News and Views on “Quasars in the Galactic Anti-Center Area from the LAMOST DR3
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(Steward Observatory, University of Arizona, Tucson, AZ 85721-0065, USA)
For most large systematic optical quasar surveys, like the Sloan Digital Sky Survey, low Galactic latitude has been avoided forfor the color selection of quasars. The classical ‘Zone of Avoidance’ has a very low and irregular surface density of galaxies, because of the patchy extinction from the dust in the Galactic plane. The associated variable reddening broadens the intrinsic distribution of quasar colors into substantial overlap with the stellar (and compact galaxy) multi-color locus. The isolation of a statistically valid sample is therefore challenging because of the high and directionally variable contamination rate as well as extinction and reddening.
In this issue, Huo et al. show that the color selection of quasars in some low latitude directions is possible, and that such a compilation has value for Galactic science. Their investigation of spectra taken by LAMOST primarily targeting unusually blue stars toward the Galactic anti-center has shown that some sightlines, even down to Galactic latitudes of ~10 deg, have sufficiently low extinction and reddening that relatively bright quasars can also be distinguished for unusually blue colors. They confirmed the pipeline classifications and redshifts of 143 quasars, and also made a conscientious effort to examine spectra not automatically classified. Their rate of return was only 8/80,000 for additional quasars from the predominantly low signal/noise ratio unclassified list. These are bright objects, peaking in their distribution at i~17.5, distributed over an area of at least 900 sq deg. Given that the surface density of such objects at high Galactic latitudes is ~1 / sq. deg. (e.g., Palanque-Delabrouille et al 2016), the patchy extinction and reddening are clearly significant this close to the Galactic plane.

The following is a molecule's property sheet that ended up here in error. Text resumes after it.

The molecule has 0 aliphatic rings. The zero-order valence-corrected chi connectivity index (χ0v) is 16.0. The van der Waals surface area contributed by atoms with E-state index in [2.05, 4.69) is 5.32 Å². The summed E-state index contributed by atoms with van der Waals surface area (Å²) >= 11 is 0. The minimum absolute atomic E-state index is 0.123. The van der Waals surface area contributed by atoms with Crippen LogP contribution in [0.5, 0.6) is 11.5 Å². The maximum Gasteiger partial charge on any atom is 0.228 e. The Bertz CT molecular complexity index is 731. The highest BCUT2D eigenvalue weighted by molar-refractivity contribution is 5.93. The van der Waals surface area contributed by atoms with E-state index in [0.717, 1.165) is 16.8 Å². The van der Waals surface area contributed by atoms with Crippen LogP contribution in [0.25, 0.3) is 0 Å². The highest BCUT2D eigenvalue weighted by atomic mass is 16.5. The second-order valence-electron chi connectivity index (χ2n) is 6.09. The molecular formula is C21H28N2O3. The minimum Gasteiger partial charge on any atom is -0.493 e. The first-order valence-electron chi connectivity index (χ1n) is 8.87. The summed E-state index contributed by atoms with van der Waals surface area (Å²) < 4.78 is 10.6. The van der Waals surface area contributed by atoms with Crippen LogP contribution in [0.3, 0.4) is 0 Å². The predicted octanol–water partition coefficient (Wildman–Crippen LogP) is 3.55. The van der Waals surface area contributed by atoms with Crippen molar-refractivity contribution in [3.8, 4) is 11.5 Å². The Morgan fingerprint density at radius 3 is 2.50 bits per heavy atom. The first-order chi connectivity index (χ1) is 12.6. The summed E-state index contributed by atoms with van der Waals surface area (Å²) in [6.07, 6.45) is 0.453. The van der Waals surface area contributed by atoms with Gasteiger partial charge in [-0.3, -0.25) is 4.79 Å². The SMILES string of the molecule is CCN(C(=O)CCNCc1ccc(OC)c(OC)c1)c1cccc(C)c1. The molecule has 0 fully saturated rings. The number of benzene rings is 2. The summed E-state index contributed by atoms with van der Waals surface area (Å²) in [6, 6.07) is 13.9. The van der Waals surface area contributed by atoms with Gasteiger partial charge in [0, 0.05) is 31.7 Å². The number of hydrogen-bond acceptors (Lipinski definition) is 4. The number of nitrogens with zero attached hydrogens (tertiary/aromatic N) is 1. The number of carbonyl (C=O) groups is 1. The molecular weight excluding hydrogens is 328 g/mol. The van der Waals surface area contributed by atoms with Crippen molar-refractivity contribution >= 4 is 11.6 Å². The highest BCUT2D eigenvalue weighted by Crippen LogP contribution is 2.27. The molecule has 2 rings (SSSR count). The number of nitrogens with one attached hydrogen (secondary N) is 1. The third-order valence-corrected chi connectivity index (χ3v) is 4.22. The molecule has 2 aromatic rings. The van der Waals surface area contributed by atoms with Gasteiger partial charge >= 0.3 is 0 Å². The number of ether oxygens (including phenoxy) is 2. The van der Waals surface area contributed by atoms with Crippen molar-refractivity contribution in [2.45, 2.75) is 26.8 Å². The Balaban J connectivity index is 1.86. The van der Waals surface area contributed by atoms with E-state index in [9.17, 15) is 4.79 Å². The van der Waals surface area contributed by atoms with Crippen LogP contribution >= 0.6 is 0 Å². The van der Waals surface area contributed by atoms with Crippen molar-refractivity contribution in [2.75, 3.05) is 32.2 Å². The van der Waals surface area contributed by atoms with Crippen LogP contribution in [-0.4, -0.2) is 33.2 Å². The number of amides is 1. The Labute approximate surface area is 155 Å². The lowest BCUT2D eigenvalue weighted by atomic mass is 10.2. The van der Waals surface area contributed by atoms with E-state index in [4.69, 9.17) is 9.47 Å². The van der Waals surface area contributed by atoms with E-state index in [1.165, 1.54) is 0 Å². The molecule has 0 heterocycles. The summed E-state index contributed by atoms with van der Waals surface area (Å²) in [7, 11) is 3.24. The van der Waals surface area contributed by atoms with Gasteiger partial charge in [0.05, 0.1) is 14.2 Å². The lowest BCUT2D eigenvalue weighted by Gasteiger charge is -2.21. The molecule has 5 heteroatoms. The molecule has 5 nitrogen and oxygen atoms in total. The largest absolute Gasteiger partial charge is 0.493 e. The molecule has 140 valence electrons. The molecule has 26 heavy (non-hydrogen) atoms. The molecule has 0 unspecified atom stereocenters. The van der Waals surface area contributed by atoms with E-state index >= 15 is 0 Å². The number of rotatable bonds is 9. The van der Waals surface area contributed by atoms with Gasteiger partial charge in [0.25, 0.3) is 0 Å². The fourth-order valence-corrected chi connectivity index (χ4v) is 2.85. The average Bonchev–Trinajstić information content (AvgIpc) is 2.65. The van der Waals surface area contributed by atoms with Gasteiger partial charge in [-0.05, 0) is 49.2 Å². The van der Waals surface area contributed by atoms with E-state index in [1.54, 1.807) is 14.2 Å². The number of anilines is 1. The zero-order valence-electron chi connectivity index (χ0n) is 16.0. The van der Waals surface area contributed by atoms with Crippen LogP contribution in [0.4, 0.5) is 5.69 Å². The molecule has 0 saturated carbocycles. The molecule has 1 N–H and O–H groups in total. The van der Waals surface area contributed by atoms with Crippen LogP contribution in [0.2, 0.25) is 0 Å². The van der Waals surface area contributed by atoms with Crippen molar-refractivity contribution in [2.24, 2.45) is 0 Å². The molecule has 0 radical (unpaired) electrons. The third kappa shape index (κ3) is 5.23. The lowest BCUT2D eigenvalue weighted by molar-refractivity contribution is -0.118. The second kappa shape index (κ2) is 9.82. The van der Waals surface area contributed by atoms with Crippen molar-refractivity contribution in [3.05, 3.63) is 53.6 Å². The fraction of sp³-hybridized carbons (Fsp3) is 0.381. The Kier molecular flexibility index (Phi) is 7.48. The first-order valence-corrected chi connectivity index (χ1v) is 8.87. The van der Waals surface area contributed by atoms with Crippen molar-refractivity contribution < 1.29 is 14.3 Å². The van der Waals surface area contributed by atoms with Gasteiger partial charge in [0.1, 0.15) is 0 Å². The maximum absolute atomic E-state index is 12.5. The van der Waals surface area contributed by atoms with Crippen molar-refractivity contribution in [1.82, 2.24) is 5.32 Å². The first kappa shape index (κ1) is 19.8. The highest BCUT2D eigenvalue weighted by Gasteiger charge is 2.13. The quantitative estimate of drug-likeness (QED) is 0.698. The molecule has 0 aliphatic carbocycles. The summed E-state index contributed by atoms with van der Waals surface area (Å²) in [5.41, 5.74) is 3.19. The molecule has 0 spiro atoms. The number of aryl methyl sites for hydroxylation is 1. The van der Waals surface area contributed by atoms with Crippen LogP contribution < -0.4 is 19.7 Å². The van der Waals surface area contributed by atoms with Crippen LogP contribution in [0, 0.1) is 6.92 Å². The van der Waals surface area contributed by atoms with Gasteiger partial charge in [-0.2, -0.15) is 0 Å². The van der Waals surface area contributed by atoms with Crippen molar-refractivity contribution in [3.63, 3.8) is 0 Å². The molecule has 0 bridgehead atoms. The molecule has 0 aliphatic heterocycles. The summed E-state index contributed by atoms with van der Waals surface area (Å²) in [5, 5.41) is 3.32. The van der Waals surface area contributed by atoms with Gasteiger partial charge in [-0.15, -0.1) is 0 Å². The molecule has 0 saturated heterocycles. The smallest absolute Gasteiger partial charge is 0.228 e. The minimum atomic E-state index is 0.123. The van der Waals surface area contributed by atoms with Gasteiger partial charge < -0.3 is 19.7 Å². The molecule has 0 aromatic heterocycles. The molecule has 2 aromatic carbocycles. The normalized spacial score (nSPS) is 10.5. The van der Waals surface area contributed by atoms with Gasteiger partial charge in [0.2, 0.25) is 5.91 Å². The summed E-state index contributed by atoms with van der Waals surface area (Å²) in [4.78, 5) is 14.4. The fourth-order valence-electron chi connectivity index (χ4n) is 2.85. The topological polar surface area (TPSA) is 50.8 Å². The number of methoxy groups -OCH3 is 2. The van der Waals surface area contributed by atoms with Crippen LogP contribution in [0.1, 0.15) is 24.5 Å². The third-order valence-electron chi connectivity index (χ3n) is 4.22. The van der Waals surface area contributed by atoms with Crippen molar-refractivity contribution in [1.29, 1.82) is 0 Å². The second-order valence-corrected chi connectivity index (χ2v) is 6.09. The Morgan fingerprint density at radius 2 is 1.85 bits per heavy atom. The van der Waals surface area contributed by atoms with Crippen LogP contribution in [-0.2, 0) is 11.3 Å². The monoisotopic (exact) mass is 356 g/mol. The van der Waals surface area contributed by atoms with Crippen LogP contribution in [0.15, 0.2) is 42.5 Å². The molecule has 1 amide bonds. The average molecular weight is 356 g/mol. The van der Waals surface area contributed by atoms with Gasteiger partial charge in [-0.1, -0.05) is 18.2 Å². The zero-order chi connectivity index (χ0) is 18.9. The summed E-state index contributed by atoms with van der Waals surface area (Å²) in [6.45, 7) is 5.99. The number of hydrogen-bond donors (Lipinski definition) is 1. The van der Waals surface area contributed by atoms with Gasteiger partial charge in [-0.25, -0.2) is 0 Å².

The authors properly identify the utility of the new catalog – these quasars provide an extension of the accurate astrometric reference frame to lower latitudes toward the Galactic anti-center and probe full complex sightlines through the interstellar medium. Both hold great promise for future discoveries. As demonstrated by HST ultraviolet spectroscopy of high latitude quasars (Savage et al. 2000), sightlines through the lower halo and thick disk show a strong mix of ionization states, with complex velocity structures, some matching HI emission, and some not. Quasar sightlines near the anti-center are clearly rich in absorption velocity structure, traversing the Perseus and Orion arms. The vertical distribution of reddening shows complex spatial structure between absolute latitudes 10 and 30 degrees (Green et al. 2015) consistent with a history of supernova explosions seen in the significant surface density of old supernova remnants (Gao 2012). This catalog provides a valuable list of bright probes of the full outer disk and low halo, inviting vigorous follow-up.
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